Submitted to: Pamietnik Pulawski
Publication Type: Peer Reviewed Journal
Publication Acceptance Date: 9/20/2001
Publication Date: 12/20/2001
Citation: Paszkowski, W.L., Ksiezniak, A., Wroblewska, B., Kennedy, A.C., Effects of bacteria from the genus Pseudomonas on the growth and yield of alfalfa and winter wheat. Pamietnik Pulawski. 2001. v. 126. p. 13-23.
Interpretive Summary: The threat of wind or water erosion exists for many of the soils of Poland and the United States. Intensive farming systems and degradative practices often disrupt many of the soil processes responsible for the restoration of the fertility of erodible of soils. Many microbial processes can affect soil characteristics that may contribute to soil stability, but our understanding of these processes is not complete. The effect of select bacteria on microbial and physio-chemical properties of erodible soils was investigated in the field. We tested the effects of Pseudomonas on the yield and nutrient composition of alfalfa and winter wheat. Soil samples for microbiological and physicochemical analyses were taken from the field in April and October of each year. Changes in biological, physical and chemical indicators of soil quality occurring over time were measured to evaluate effects of inoculation on soil quality attributes. Adding pseudomonas bacteria to alfalfa and winter wheat seed did not affect their yields nor did it alter soil characteristics as compared to the control over a three-year period. The development of new methods to protect soils from loss due to erosion is a high priority both in the United States and in Poland. Management practices that include biological processes can be used as complementary approaches to conventional agricultural. Before scientists, land managers and growers can adopt these biologically based practices to protect erodible soils an understanding of these microbial processes is needed.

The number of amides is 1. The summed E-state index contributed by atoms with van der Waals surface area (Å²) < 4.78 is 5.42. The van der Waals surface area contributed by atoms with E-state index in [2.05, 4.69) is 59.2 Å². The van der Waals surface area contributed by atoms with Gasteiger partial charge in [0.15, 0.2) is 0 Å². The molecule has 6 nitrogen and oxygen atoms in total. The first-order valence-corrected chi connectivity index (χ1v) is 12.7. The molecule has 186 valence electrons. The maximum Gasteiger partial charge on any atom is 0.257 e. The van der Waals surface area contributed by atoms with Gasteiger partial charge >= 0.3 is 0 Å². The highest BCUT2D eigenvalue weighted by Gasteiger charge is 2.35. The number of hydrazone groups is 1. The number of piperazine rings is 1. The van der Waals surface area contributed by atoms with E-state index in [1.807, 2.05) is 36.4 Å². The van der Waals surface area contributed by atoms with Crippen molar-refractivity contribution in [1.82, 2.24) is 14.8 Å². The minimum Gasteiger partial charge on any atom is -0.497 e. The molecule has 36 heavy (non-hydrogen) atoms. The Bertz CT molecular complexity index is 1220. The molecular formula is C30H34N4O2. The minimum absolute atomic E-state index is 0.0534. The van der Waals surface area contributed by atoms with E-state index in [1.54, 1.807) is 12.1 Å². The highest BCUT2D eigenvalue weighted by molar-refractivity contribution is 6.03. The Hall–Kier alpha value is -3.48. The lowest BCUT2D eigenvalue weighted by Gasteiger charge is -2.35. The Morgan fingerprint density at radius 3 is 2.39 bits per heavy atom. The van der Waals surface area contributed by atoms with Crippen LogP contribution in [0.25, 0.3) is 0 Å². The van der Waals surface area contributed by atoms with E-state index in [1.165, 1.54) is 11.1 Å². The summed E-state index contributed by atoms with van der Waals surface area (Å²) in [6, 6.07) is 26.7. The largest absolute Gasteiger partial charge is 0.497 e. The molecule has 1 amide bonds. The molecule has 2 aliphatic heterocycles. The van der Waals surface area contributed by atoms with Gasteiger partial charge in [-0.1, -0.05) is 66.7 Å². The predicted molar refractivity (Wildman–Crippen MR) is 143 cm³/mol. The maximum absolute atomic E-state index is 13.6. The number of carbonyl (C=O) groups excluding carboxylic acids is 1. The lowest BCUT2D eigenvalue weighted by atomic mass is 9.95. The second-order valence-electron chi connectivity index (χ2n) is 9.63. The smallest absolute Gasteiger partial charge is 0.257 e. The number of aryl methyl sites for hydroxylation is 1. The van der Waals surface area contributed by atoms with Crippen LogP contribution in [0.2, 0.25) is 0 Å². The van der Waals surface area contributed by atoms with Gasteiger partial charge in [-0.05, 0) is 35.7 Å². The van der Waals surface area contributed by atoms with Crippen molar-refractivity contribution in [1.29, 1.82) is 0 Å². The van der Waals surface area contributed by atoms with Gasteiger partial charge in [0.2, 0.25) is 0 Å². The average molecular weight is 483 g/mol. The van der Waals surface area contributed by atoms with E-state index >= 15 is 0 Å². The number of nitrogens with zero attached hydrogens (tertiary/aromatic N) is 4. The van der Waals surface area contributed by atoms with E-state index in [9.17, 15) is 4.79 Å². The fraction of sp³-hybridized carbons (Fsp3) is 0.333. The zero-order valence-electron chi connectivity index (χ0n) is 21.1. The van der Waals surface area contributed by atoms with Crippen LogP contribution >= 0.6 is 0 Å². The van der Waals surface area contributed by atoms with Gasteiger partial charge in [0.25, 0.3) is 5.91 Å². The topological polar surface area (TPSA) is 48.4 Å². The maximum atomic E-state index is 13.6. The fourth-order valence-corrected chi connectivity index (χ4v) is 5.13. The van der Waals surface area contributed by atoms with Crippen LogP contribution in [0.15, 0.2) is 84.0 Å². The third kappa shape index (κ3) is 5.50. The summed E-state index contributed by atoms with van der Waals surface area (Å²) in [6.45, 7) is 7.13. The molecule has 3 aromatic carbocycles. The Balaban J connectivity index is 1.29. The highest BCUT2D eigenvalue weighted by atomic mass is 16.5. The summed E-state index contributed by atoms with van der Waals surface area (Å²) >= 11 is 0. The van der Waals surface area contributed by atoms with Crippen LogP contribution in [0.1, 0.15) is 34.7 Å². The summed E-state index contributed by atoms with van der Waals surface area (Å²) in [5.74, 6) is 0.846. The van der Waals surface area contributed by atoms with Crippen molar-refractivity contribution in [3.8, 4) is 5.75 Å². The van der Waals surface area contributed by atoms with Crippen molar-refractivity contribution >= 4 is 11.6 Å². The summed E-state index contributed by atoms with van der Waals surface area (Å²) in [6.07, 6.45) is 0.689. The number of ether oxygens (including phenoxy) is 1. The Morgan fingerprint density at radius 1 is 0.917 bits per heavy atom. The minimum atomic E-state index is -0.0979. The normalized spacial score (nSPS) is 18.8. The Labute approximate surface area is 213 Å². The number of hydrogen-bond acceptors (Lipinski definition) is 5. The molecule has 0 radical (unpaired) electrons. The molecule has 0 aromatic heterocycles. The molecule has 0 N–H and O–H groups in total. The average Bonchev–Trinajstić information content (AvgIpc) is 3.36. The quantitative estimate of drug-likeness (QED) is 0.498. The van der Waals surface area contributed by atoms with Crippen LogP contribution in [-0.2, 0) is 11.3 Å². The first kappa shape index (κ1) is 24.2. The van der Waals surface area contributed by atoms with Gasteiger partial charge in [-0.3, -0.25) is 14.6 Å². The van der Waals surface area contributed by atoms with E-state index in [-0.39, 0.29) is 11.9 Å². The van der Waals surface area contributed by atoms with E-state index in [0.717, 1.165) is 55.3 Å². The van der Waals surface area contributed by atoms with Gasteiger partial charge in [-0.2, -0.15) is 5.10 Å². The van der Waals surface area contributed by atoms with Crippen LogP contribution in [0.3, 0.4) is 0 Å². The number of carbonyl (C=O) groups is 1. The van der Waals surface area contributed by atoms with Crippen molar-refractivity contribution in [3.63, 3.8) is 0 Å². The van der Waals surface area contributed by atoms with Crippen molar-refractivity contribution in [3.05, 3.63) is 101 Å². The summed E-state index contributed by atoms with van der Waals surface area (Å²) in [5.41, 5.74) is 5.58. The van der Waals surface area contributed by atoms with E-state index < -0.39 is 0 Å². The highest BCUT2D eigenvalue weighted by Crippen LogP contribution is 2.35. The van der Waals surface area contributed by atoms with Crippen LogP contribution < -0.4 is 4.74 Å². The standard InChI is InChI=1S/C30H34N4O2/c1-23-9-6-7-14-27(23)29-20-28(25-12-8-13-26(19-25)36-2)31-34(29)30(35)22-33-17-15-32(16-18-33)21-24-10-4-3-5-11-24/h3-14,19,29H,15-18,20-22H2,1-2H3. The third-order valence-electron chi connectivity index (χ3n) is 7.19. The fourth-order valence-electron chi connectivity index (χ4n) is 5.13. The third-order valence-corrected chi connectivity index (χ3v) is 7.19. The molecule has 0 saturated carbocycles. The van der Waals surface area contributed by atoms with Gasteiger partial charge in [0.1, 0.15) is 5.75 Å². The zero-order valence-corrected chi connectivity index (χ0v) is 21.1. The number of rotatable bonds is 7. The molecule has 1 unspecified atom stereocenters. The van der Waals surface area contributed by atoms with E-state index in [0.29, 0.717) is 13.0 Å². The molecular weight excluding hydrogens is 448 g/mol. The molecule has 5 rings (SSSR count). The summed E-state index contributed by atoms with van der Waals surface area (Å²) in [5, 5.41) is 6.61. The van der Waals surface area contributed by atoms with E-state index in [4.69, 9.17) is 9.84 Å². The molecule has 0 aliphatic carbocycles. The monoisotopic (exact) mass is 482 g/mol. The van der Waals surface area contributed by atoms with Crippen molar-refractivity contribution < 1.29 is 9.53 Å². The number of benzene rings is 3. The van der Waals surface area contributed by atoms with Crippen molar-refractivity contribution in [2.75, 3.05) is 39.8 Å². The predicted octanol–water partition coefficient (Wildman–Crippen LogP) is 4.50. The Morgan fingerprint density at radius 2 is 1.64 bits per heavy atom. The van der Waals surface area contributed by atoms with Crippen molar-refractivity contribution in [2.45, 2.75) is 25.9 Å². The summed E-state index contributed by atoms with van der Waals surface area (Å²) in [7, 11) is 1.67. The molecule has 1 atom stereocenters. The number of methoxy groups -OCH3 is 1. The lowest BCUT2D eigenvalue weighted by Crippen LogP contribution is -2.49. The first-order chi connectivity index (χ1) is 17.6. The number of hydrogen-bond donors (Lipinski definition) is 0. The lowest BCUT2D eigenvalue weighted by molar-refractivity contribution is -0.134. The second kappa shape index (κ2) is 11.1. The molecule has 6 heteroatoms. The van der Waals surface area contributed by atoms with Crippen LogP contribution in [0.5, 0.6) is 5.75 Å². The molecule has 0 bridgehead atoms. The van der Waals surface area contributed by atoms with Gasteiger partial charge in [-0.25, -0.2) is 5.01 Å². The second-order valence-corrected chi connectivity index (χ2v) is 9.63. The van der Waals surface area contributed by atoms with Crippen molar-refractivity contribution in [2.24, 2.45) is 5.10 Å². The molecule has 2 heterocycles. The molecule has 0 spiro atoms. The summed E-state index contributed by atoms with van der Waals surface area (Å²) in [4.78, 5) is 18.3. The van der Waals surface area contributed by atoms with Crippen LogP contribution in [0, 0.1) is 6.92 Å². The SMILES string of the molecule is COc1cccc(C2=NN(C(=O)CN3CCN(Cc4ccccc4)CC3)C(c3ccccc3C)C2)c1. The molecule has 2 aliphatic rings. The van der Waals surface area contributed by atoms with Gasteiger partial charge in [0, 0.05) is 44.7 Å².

Technical Abstract: We investigated the effect of the addition of select bacteria strains on soil quality properties of highly erodible soils. Over a three-year period, we tested the effects of non-fluorescent Pseudomonas on the yield and nutrient composition of alfalfa and winter wheat. Soil samples for microbiological and physicochemical analyses were taken from 10 cm depths in April and October of each year. Changes in microbial, physical and chemical indicators occurring over time were measured to evaluate effects of inoculation on soil quality attributes. Inoculation of seed with Pseudomonas sp. strain did not affect the yields of alfalfa and winter wheat or soil characteristics as compared to the control. The search for new methods of protection for erodible soils is a high priority both in the United States and in Poland. Biologically based methods are complementary approaches to conventional agricultural and a greater understanding of their impact can be used to develop a sustainable technology to protect erodible soils.